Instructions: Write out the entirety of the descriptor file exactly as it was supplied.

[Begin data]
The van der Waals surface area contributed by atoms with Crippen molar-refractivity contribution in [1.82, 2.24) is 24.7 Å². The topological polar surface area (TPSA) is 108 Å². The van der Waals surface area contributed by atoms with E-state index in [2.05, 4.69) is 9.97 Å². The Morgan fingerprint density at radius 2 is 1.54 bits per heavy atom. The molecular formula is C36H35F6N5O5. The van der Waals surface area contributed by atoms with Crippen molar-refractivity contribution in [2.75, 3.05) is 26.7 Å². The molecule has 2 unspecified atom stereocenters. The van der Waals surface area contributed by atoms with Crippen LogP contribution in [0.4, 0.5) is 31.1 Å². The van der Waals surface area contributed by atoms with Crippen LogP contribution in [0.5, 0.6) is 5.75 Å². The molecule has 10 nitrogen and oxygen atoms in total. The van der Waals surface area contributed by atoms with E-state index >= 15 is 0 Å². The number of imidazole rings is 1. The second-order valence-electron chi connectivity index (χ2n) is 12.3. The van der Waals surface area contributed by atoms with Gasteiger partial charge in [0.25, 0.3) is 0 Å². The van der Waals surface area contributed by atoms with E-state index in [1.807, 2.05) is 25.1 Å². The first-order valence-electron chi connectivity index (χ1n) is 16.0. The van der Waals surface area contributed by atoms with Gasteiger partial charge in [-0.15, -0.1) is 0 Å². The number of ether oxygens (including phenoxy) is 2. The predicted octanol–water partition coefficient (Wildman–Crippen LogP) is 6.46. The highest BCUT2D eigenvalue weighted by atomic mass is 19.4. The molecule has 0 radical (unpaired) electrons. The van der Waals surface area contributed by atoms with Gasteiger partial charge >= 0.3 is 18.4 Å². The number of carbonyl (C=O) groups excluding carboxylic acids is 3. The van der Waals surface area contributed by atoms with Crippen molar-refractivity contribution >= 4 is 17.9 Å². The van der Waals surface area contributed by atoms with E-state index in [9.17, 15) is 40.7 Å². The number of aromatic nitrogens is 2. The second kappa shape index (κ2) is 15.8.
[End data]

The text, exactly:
The van der Waals surface area contributed by atoms with Crippen molar-refractivity contribution in [1.82, 2.24) is 24.7 Å². The topological polar surface area (TPSA) is 108 Å². The van der Waals surface area contributed by atoms with E-state index in [2.05, 4.69) is 9.97 Å². The Morgan fingerprint density at radius 2 is 1.54 bits per heavy atom. The molecular formula is C36H35F6N5O5. The van der Waals surface area contributed by atoms with Crippen molar-refractivity contribution in [2.75, 3.05) is 26.7 Å². The molecule has 2 unspecified atom stereocenters. The van der Waals surface area contributed by atoms with Crippen LogP contribution in [0.4, 0.5) is 31.1 Å². The van der Waals surface area contributed by atoms with Crippen LogP contribution in [0.5, 0.6) is 5.75 Å². The molecule has 10 nitrogen and oxygen atoms in total. The van der Waals surface area contributed by atoms with E-state index >= 15 is 0 Å². The number of imidazole rings is 1. The second-order valence-electron chi connectivity index (χ2n) is 12.3. The van der Waals surface area contributed by atoms with Gasteiger partial charge in [0.25, 0.3) is 0 Å². The van der Waals surface area contributed by atoms with E-state index in [1.807, 2.05) is 25.1 Å². The first-order valence-electron chi connectivity index (χ1n) is 16.0. The van der Waals surface area contributed by atoms with Gasteiger partial charge in [-0.15, -0.1) is 0 Å². The number of ether oxygens (including phenoxy) is 2. The predicted octanol–water partition coefficient (Wildman–Crippen LogP) is 6.46. The highest BCUT2D eigenvalue weighted by atomic mass is 19.4. The molecule has 0 radical (unpaired) electrons. The van der Waals surface area contributed by atoms with Gasteiger partial charge >= 0.3 is 18.4 Å². The number of carbonyl (C=O) groups excluding carboxylic acids is 3. The van der Waals surface area contributed by atoms with Crippen molar-refractivity contribution >= 4 is 17.9 Å². The van der Waals surface area contributed by atoms with E-state index in [9.17, 15) is 40.7 Å². The number of aromatic nitrogens is 2. The second kappa shape index (κ2) is 15.8.